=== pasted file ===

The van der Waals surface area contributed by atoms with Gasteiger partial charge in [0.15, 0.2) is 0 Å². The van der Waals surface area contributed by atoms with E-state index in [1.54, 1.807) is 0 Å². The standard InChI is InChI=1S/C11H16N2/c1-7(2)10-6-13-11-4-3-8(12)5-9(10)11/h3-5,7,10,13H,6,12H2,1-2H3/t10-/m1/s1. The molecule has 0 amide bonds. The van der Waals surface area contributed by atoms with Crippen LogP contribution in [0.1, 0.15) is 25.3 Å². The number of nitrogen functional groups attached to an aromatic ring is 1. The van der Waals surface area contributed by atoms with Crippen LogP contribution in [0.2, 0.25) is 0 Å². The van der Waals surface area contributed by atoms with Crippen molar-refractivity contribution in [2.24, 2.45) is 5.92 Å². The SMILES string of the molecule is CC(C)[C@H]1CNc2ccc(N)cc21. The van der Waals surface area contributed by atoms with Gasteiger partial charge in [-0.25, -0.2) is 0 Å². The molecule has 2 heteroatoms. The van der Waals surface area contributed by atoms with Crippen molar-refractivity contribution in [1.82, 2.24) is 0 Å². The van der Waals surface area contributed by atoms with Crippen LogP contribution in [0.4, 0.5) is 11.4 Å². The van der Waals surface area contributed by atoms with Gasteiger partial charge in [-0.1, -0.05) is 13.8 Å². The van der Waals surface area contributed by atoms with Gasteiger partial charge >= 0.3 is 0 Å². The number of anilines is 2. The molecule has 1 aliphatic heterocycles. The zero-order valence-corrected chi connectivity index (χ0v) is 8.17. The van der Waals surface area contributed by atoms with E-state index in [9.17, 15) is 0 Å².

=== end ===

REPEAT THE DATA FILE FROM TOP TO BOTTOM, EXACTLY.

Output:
The van der Waals surface area contributed by atoms with Gasteiger partial charge in [0.15, 0.2) is 0 Å². The van der Waals surface area contributed by atoms with E-state index in [1.54, 1.807) is 0 Å². The standard InChI is InChI=1S/C11H16N2/c1-7(2)10-6-13-11-4-3-8(12)5-9(10)11/h3-5,7,10,13H,6,12H2,1-2H3/t10-/m1/s1. The molecule has 0 amide bonds. The van der Waals surface area contributed by atoms with Crippen LogP contribution in [0.1, 0.15) is 25.3 Å². The number of nitrogen functional groups attached to an aromatic ring is 1. The van der Waals surface area contributed by atoms with Crippen LogP contribution in [0.2, 0.25) is 0 Å². The van der Waals surface area contributed by atoms with Crippen molar-refractivity contribution in [2.24, 2.45) is 5.92 Å². The SMILES string of the molecule is CC(C)[C@H]1CNc2ccc(N)cc21. The van der Waals surface area contributed by atoms with Gasteiger partial charge in [-0.25, -0.2) is 0 Å². The molecule has 2 heteroatoms. The van der Waals surface area contributed by atoms with Crippen molar-refractivity contribution in [1.82, 2.24) is 0 Å². The van der Waals surface area contributed by atoms with Crippen LogP contribution in [0.4, 0.5) is 11.4 Å². The van der Waals surface area contributed by atoms with Gasteiger partial charge in [-0.1, -0.05) is 13.8 Å². The van der Waals surface area contributed by atoms with Gasteiger partial charge >= 0.3 is 0 Å². The number of anilines is 2. The molecule has 1 aliphatic heterocycles. The zero-order valence-corrected chi connectivity index (χ0v) is 8.17. The van der Waals surface area contributed by atoms with E-state index in [9.17, 15) is 0 Å².